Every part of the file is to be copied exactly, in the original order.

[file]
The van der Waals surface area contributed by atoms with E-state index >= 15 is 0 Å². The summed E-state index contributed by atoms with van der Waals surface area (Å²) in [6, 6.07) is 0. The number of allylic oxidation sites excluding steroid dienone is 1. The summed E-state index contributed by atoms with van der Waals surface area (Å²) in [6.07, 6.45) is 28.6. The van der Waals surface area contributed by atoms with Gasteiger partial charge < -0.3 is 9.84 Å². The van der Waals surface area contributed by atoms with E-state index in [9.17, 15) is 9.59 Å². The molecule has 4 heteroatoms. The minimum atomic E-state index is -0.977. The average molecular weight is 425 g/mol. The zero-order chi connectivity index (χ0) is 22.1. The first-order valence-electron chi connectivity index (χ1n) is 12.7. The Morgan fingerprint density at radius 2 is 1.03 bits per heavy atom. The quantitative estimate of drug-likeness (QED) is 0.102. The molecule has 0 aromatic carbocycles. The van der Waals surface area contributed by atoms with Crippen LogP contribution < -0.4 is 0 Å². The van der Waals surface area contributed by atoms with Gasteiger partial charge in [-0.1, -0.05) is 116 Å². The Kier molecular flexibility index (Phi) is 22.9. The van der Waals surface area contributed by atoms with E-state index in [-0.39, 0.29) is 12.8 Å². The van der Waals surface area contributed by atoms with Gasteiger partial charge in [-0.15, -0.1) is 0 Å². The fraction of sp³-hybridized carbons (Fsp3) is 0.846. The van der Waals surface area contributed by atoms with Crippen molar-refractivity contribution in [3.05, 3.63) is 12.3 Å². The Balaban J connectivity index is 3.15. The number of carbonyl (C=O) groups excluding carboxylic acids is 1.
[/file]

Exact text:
The van der Waals surface area contributed by atoms with E-state index >= 15 is 0 Å². The summed E-state index contributed by atoms with van der Waals surface area (Å²) in [6, 6.07) is 0. The number of allylic oxidation sites excluding steroid dienone is 1. The summed E-state index contributed by atoms with van der Waals surface area (Å²) in [6.07, 6.45) is 28.6. The van der Waals surface area contributed by atoms with Gasteiger partial charge < -0.3 is 9.84 Å². The van der Waals surface area contributed by atoms with E-state index in [9.17, 15) is 9.59 Å². The molecule has 4 heteroatoms. The minimum atomic E-state index is -0.977. The average molecular weight is 425 g/mol. The zero-order chi connectivity index (χ0) is 22.1. The first-order valence-electron chi connectivity index (χ1n) is 12.7. The Morgan fingerprint density at radius 2 is 1.03 bits per heavy atom. The quantitative estimate of drug-likeness (QED) is 0.102. The molecule has 0 aromatic carbocycles. The van der Waals surface area contributed by atoms with Crippen LogP contribution < -0.4 is 0 Å². The van der Waals surface area contributed by atoms with Gasteiger partial charge in [-0.1, -0.05) is 116 Å². The Kier molecular flexibility index (Phi) is 22.9. The van der Waals surface area contributed by atoms with E-state index in [-0.39, 0.29) is 12.8 Å². The van der Waals surface area contributed by atoms with Gasteiger partial charge in [-0.15, -0.1) is 0 Å². The fraction of sp³-hybridized carbons (Fsp3) is 0.846. The van der Waals surface area contributed by atoms with Crippen molar-refractivity contribution in [3.05, 3.63) is 12.3 Å². The Balaban J connectivity index is 3.15. The number of carbonyl (C=O) groups excluding carboxylic acids is 1.